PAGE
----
Julie Hill-Gabriel, director of Everglades policy for Audubon Florida, said when birds see smoke, they take it as a signal to leave the area.

This can be potentially problematic this time of year. Hill-Gabriel explained now is an ideal time for birds to stay home and catch fish. If they leave because of fires, they miss out on the opportunity.

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The Florida Roundup
11:29 am
Fri April 25, 2014

Education Bills Highlight Differences Among Republican Leadership

House Speaker Will Weatherford (R-Wesley Chapel), left, shakes hands with Senate President Don Gaetz (R-Niceville).
Credit Florida House of Representatives

State Senate President Don Gaetz likes to introduce House Speaker Will Weatherford as the “taller, smarter, better-looking version of the Weatherford-Gaetz” duo. Their alliance has led to the quick passage of legislation like last year's ethics reform package and this year's sex offender bills. But on several education bills, the two diverge.

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The Everglades
5:46 pm
Wed April 9, 2014

Everglades Water Circulation Program Will Move Forward

Water may soon be flowing a bit easier in the Everglades.
Credit Creative Commons / Flickr user Rasmus Bøgeskov Larsen

The South Florida Water Management District decided Thursday morning to OK an Everglades restoration project it designed.

Since 2011, the District has been working to develop a $1.9 billion plan to put some circulation back into the heart of the Everglades.

"It is going to require removing lot of things that have been put in," says Randy Smith, a representative for the Water District. "[It will require] creating new water-flow projects and water storage projects. The landscape is going to more closely resemble what it was originally."

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MDPLS Contest
6:21 pm
Wed April 2, 2014

Teens Can Find Time To Rhyme During National Poetry Month

Brian Colleary of the Miami-Dade Public Library System and 2013 poetry contest winner James Lachterman at the WLRN Studios.
Credit Kelley Mitchell

It was the Everglades that brought out the poet in Coral Gables High School student James Lachterman.

And in under 20 lines of rhyme, the then 15-year-old was able to capture a prize in the Miami-Dade Public Library System’s contest for teen poets.

And now, with April and National Poetry Month upon us again, the search is on for the next winners. Young adults from the ages of 12-19 are eligible, with a valid library card, of course.

This year’s theme is technology.

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Sunshine Economy
8:58 am
Mon February 24, 2014

Bittersweet: The Sugar Industry In South Florida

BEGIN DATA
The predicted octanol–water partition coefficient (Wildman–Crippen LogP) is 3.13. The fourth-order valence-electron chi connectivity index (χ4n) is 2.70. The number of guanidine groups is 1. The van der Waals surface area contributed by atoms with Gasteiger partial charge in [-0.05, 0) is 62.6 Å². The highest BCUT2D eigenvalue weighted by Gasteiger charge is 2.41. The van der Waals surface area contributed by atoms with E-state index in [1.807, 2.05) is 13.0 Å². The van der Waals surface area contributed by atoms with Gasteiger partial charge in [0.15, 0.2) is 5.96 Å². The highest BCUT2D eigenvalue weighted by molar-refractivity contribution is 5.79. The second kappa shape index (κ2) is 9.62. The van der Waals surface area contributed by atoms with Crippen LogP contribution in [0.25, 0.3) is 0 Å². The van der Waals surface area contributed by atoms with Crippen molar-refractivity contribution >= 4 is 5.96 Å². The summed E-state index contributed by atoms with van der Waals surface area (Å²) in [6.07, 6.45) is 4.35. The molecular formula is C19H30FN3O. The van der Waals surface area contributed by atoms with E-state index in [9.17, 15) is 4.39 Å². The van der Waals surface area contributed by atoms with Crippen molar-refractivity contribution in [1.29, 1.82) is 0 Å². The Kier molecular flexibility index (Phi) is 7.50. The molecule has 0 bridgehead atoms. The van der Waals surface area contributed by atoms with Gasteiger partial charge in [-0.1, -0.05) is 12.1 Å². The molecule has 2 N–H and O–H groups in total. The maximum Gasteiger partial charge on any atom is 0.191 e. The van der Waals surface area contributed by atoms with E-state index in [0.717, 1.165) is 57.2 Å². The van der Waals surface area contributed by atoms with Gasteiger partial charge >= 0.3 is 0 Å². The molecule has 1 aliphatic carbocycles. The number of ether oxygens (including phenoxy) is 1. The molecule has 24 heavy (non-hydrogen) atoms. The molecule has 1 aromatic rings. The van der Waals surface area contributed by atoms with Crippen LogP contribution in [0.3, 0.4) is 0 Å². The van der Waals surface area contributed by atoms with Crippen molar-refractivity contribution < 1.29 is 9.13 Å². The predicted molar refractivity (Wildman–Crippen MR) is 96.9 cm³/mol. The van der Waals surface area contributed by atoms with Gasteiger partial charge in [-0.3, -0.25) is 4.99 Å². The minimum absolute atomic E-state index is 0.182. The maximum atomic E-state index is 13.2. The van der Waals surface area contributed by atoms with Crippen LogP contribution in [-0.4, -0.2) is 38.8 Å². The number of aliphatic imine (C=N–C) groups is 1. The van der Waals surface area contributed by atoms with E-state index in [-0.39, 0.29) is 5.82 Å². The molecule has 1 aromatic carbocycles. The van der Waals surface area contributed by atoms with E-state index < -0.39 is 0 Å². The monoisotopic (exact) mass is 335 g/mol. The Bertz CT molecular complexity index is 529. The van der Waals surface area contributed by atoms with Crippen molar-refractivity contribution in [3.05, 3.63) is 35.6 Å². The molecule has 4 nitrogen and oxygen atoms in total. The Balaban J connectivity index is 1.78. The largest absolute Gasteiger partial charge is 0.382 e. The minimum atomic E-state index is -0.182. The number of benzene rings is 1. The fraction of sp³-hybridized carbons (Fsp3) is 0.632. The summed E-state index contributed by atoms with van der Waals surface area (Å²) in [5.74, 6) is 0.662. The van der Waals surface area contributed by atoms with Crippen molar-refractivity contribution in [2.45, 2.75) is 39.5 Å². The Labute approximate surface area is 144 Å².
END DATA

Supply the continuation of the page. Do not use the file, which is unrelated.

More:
Rick Roth, President of Roth Farms, stands among his sugarcane in Palm Beach County.
Credit Tom Hudson

Talking about sugar in South Florida is like talking about politics and religion in polite company. Few people are without strong opinions about the sugarcane farms stretching across the eastern Everglades south of Lake Okeechobee. The industry is a mix of government price policies, environmental regulations, trade practices and the demand for food.  

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The Sunshine Economy
10:30 pm
Sun February 23, 2014

Big Sugar's Influence Stretches From South Florida To Washington

Sugar companies get money from taxpayers through the U.S. Farm Bill. In turn, those companies pay a privilege tax to help clean up the environmental damage caused by sugar farming.
Credit africa/freedigitalphotos.net

Sugar is one of the biggest special interests in Tallahassee. More sugar comes from Florida than anywhere else in the country. 

It’s grown in a 700,000-acre region between Lake Okeechobee and the Everglades known as the Everglades Agricultural Area. (Actual farming acreage, which includes other crops, is 470,000 because of conservation areas and other projects.) 

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Everglades Expansion
4:14 pm
Thu February 20, 2014

National Park Service Wants Public's Opinion On Acquiring FPL-Owned Everglades Land

Everglades National Park.
Credit Rodney Cammauf/National Park Service

The National Park Service has come up with five different ways they can acquire Everglades land currently owned by the Florida Power and Light Company.

NPS held a forum this week to get public opinion on possible acquisition plans. Currently, FPL owns an 8.5-square-mile area of land within Everglades National Park.  

 The agency laid out its five alternatives in a draft environmental impact statement. The most notable were Alternative 2, in which NPS would acquire the land in fee, and Alternative 3, exchanging the FPL-owned land for other land.

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Transit And Tours
9:17 am
Mon January 6, 2014

Homestead Launches Free National Parks Trolley

Homestead's trolley goes to and from Everglades National Park three times, and Biscayne National Park twice on Saturdays and Sundays.
Jessica Meszaros WLRN

  

About a year ago, the city of Homestead was designated "The Gateway To Biscayne and Everglades National Parks." This past weekend the city launched its first free, guided trolley ride into the parks, which the city hopes will see more local visitors with the start of the new service.